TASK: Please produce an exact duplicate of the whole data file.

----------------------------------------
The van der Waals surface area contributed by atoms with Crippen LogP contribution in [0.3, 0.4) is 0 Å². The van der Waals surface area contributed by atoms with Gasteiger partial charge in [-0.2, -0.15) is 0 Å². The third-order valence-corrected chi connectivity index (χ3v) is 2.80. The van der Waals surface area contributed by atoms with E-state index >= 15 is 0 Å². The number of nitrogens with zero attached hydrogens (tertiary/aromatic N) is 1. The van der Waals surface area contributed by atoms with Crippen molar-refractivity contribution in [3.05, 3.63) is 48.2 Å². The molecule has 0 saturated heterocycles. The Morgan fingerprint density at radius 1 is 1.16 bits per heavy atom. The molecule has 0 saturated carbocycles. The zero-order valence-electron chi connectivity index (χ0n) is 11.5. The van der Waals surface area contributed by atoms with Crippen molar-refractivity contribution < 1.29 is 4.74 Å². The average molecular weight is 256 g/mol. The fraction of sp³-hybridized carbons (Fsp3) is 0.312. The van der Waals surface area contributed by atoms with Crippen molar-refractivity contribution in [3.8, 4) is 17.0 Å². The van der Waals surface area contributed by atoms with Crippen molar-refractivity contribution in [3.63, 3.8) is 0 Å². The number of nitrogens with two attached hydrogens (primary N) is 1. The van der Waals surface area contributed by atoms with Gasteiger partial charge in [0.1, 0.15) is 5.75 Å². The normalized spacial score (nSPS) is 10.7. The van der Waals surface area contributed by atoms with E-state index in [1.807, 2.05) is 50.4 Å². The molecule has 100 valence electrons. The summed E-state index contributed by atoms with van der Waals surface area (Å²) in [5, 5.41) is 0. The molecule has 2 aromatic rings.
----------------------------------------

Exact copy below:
The van der Waals surface area contributed by atoms with Crippen LogP contribution in [0.3, 0.4) is 0 Å². The van der Waals surface area contributed by atoms with Gasteiger partial charge in [-0.2, -0.15) is 0 Å². The third-order valence-corrected chi connectivity index (χ3v) is 2.80. The van der Waals surface area contributed by atoms with E-state index >= 15 is 0 Å². The number of nitrogens with zero attached hydrogens (tertiary/aromatic N) is 1. The van der Waals surface area contributed by atoms with Crippen molar-refractivity contribution in [3.05, 3.63) is 48.2 Å². The molecule has 0 saturated heterocycles. The Morgan fingerprint density at radius 1 is 1.16 bits per heavy atom. The molecule has 0 saturated carbocycles. The zero-order valence-electron chi connectivity index (χ0n) is 11.5. The van der Waals surface area contributed by atoms with Crippen molar-refractivity contribution < 1.29 is 4.74 Å². The average molecular weight is 256 g/mol. The fraction of sp³-hybridized carbons (Fsp3) is 0.312. The van der Waals surface area contributed by atoms with Crippen molar-refractivity contribution in [3.8, 4) is 17.0 Å². The van der Waals surface area contributed by atoms with Crippen molar-refractivity contribution in [3.63, 3.8) is 0 Å². The number of nitrogens with two attached hydrogens (primary N) is 1. The van der Waals surface area contributed by atoms with Gasteiger partial charge in [0.1, 0.15) is 5.75 Å². The normalized spacial score (nSPS) is 10.7. The van der Waals surface area contributed by atoms with E-state index in [1.807, 2.05) is 50.4 Å². The molecule has 100 valence electrons. The summed E-state index contributed by atoms with van der Waals surface area (Å²) in [5, 5.41) is 0. The molecule has 2 aromatic rings.